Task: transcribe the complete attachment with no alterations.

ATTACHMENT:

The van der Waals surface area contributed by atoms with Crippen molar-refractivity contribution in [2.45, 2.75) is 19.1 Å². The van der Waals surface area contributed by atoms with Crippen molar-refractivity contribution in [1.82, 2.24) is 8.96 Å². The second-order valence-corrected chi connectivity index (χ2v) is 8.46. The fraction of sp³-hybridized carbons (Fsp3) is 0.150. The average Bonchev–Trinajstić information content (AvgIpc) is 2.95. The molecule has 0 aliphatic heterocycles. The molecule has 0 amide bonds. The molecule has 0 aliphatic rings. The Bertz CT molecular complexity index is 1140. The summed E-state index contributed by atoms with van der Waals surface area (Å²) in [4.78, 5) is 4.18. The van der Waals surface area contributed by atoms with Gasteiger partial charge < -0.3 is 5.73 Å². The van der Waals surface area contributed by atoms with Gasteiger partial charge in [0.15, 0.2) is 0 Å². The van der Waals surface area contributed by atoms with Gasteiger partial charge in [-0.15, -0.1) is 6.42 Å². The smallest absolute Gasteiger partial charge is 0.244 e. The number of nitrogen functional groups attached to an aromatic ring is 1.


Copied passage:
The van der Waals surface area contributed by atoms with Crippen molar-refractivity contribution in [2.45, 2.75) is 19.1 Å². The van der Waals surface area contributed by atoms with Crippen molar-refractivity contribution in [1.82, 2.24) is 8.96 Å². The second-order valence-corrected chi connectivity index (χ2v) is 8.46. The fraction of sp³-hybridized carbons (Fsp3) is 0.150. The average Bonchev–Trinajstić information content (AvgIpc) is 2.95. The molecule has 0 aliphatic heterocycles. The molecule has 0 amide bonds. The molecule has 0 aliphatic rings. The Bertz CT molecular complexity index is 1140. The summed E-state index contributed by atoms with van der Waals surface area (Å²) in [4.78, 5) is 4.18. The van der Waals surface area contributed by atoms with Gasteiger partial charge < -0.3 is 5.73 Å². The van der Waals surface area contributed by atoms with Gasteiger partial charge in [0.15, 0.2) is 0 Å². The van der Waals surface area contributed by atoms with Gasteiger partial charge in [-0.15, -0.1) is 6.42 Å². The smallest absolute Gasteiger partial charge is 0.244 e. The number of nitrogen functional groups attached to an aromatic ring is 1.